Juxtaposing breathtaking scenery with moments of destruction and desolation, Cameron effectively drove home the point Weaver was making: Climate change isn’t something we have the luxury of ignoring anymore. Even actors Don Cheadle and Jack Black got in the mix, talking with Americans affected by the change, and with scientists who describe just how bad it will get. For example? When Black asks about rising sea levels, he’s told, “Sea levels are rising, and Miami will not be here.” Oof.

Lee Daniels gets real (and flubs his lines)

Oscar-nominated director and Empire creator Lee Daniels, a Philly native, took to the stage to talk about a subject that’s been on everyone’s minds for what feels like forever: gun violence. Looking stylish in a black suit and matching sneakers, Daniels was passionate and eloquent — and charmingly nervous.

“I’m here because the next president of the United States invited me,” Daniels told the crowd, and then his voice wavered as he launched into an incredibly revealing declaration.

“I was a little scared at first. I wondered if Hillary really knew who I was. Not just the work I do in entertainment, but who I really am,” he continued. “Who is Lee Daniels? Does she know that my sister is under house arrest? Does she know that my brother Maynard is in jail? Does she know that my nephew is in jail? That my cousins are in and out of jail? That my father was a police officer, shot and murdered right here in Philadelphia when I was 15? Does she even know that I’ve been to jail? That’s the America I know. And still I rise.”

The audience applauded appreciatively, bringing a smile to Daniels’s face and prompting him to encourage a vote for Clinton because of her dedication to and focus on supporting families who have dealt with losses through gun violence. As the crowd cheered, Daniels said, “Hillary understands our right to bear guns, but wants to stop guns from getting into the wrong hands. You guys, 33,000 Americans each year die from gun violence. That’s 90 people a day. Enough.”

As he delivered an impassioned plea for everyone to take action, Daniels made a sweet slip in his speech and admitted with a laugh, “I’m bad at this teleprompter stuff.” But what he’s not bad at is inspiring others.

“And to that millennial who comes from where I come from, who doesn’t think that you have a voice, you do,” Daniels said. “And there ain’t no choice. This is the most important election of our lifetime. Come November, vote for her.”

We’re on our way to the polls right now. (What do you mean, it’s too early?!)

Angela Bassett powerfully tells a vivid story about gun violence

If Oscar-nominated actress Angela Bassett ever wanted to run for office, she’d get our vote. Her introduction to the survivors of the Charleston Emanuel African Methodist Episcopal (AME) Church was poignant, powerful, vivid, and heartbreaking.

“They were gathered to pray,” she said. “He walked in an outsider, a stranger, but they welcomed him. Then he opened fire. He stole their lives.” Bassett went on to state each of the victim’s names, finishing with, “We say their names. But that is not enough, is it?” She was met with a huge chorus of “NO!” from the crowd.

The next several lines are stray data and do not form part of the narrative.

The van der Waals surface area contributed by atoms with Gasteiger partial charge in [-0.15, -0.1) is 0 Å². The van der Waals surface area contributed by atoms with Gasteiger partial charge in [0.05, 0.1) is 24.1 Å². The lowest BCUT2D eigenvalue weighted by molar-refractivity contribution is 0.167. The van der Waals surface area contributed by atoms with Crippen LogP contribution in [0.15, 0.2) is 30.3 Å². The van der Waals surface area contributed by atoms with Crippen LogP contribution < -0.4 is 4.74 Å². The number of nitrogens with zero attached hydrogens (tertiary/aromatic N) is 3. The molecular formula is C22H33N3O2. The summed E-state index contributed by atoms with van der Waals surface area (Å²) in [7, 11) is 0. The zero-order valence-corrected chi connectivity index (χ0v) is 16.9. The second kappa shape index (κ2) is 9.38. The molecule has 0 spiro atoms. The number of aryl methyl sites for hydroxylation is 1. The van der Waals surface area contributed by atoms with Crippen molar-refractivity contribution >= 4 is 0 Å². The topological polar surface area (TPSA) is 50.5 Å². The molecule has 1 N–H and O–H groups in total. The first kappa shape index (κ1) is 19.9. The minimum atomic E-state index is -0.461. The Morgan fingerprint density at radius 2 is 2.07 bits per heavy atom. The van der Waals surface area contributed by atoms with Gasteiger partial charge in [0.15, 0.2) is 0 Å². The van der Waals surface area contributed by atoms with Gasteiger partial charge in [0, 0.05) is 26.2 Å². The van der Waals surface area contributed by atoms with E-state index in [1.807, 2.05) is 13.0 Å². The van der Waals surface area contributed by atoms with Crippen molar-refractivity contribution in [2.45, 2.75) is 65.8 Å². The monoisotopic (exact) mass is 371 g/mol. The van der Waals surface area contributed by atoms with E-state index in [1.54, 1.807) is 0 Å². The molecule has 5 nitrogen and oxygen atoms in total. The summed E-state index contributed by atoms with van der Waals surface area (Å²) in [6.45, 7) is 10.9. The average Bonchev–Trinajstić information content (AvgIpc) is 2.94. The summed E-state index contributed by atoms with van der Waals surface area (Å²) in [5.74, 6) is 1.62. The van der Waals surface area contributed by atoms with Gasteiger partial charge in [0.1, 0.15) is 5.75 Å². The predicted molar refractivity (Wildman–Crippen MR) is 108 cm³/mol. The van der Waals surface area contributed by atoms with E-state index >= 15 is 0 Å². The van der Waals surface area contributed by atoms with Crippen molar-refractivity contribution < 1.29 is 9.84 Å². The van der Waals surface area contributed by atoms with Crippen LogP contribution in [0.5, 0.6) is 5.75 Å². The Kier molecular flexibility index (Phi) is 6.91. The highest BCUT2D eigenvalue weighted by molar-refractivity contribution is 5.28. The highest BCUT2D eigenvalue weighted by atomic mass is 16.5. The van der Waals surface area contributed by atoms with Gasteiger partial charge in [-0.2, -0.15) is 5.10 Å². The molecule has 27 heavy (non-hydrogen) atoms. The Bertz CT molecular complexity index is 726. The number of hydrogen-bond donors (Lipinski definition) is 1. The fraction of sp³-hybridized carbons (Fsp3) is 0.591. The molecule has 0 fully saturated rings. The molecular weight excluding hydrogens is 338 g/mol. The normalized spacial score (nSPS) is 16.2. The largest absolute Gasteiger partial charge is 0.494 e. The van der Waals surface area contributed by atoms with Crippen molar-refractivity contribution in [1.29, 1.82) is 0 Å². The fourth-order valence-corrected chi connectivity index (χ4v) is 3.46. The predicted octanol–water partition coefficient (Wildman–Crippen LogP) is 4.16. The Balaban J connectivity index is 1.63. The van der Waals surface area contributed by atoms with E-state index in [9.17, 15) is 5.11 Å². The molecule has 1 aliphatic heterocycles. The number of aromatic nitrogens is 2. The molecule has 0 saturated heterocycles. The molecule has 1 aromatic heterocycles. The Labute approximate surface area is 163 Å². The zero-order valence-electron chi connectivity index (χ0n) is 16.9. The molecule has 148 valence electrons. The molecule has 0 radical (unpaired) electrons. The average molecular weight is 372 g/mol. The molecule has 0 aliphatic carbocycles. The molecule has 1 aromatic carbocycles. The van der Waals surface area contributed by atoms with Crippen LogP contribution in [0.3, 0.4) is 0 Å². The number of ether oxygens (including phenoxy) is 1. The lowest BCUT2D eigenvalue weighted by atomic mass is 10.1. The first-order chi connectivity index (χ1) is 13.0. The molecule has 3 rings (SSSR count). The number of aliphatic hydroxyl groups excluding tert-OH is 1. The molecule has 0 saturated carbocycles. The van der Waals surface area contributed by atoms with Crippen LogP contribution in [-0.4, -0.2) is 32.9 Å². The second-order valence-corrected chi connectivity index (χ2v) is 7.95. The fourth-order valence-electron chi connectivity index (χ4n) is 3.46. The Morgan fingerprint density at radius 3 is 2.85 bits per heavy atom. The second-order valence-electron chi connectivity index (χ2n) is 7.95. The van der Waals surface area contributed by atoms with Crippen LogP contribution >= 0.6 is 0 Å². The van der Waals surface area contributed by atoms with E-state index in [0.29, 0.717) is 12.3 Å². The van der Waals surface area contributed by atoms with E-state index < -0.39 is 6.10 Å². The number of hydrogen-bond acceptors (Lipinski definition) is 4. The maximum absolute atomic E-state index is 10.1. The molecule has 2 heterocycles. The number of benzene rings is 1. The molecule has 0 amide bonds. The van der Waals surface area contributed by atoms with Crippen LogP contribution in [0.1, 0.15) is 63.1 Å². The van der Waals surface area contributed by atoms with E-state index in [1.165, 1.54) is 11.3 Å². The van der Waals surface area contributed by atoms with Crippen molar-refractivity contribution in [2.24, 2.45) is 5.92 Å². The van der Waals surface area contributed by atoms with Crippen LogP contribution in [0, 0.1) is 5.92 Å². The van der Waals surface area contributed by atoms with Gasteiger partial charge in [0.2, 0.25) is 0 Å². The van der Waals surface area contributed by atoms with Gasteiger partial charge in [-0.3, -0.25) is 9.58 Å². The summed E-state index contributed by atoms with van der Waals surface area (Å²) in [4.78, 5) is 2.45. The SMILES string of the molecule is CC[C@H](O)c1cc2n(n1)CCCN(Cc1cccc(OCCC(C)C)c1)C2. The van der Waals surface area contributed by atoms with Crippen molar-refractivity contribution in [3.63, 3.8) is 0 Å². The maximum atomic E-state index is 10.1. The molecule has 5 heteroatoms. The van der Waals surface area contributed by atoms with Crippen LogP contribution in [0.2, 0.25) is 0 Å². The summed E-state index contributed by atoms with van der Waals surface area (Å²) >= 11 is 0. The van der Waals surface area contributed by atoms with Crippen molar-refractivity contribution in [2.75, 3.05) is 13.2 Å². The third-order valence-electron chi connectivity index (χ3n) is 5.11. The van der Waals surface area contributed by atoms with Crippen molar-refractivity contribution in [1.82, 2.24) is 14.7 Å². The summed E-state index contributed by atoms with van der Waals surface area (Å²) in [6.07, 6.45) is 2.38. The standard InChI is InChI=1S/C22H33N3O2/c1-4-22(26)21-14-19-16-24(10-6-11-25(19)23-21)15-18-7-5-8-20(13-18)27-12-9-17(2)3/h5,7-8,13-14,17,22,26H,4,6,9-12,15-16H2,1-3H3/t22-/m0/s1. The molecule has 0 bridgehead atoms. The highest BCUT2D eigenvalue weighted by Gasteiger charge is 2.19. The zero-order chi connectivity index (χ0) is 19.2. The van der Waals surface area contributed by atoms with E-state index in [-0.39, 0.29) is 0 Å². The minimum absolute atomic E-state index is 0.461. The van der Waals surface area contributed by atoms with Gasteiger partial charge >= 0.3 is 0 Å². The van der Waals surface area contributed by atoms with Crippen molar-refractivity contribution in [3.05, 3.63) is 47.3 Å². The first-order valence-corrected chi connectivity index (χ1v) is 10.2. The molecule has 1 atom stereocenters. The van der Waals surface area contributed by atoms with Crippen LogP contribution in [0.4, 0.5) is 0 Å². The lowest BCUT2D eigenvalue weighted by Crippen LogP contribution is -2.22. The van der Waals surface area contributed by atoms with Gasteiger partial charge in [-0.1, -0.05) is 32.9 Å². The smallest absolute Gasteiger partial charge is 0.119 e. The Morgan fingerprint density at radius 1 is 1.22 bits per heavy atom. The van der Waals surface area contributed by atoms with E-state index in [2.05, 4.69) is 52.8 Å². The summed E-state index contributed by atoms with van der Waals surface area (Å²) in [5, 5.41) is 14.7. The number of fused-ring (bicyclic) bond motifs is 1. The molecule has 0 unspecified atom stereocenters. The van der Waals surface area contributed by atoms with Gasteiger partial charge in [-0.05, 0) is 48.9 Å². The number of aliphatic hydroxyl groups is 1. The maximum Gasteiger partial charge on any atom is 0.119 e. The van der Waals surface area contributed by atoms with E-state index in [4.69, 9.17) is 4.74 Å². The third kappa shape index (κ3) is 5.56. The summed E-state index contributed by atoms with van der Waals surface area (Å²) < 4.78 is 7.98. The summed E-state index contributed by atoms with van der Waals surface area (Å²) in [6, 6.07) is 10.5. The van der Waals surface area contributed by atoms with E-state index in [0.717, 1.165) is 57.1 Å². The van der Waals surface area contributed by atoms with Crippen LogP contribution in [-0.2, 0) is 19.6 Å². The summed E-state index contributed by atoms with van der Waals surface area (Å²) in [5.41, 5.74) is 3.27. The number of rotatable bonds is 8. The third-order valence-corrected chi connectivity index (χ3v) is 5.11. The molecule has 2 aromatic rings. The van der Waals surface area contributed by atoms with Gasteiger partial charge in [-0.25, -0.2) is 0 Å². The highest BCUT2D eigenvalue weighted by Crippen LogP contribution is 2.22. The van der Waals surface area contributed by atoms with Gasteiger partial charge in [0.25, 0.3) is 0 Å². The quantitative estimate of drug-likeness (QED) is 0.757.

Bassett then discussed how since the Charleston, S.C., shootings, more shootings have continued to claim lives , but even though we feel powerless, we have to persevere and make change, as encouraged by Clinton.

“Still there are days where it feels like our bodies and our minds are under too much pressure,” Bassett empathized. “Then I remember that we have souls too, and I thank God that our souls are on fire. I visited Charleston this year, and I can tell you that that city’s soul is on fire. That soul burns with resilience. It fuels the resistance. It brought down the Confederate flag.”

Interrupted by cheers, Bassett gave the crowd a moment to celebrate that victory before introducing us to the two lone adult survivors of the Charleston church shootings, Felicia Sanders and Polly Sheppard. It was definitely a moment.

Broadways biggest stars gather for a sing-along of “What the World Needs Now”

Take last night’s celebrity sing-along, music video take on “Fight Song,” change the tune to “What the World Needs Now,” then make it live … and you’ve got Wednesday’s star-studded highlight of the DNC. As the camera pulled wide and the band played the song’s refrain, the stage slowly filled with people.

Introduced as the Voices of Broadway, Idina Menzel started things off by crooning the opening lines, then passed the mic down the line. Others getting into the act included Audra McDonald, Kristen Bell, Sharon Gless, Tyne Daly, Eve Plumb, Ben Vereen, B.D. Wong, Darren Criss, Debra Messing, Wilson Cruz, and Rosie Perez, to name a few. The moment was so touching that audience member Lance Bass was busy capturing it on camera from the crowd.

And as the song reached its end, the entire convention audience was on its feet and holding hands, singing along. This inspired everyone on stage to start chanting, “Love! Love! Love!” at the crowd, who chanted it right back and threw heart signs up in the air. It was — dare we say? — lovely.

Lenny Kravitz lets love rule

Sadly, Lenny Kravitz didn’t wear the red, white, and blue leather pants we were hoping for (didn’t he get the memo from Meryl Streep?). But he did kick off his set with a powerful rendition of his hit song “Let Love Rule,” backed by a gospel choir. Putting down his guitar, he urged the crowd to sing along and clap, and finished his performance by declaring, “We’ve got to let love rule. One God, one planet, one people, and love is the only solution!”

It was the perfect leadup to the big finish with the introduction of Democratic vice presidential nominee Tim Kaine, and the incredible closing speech by President Obama.

Three down, one more to go…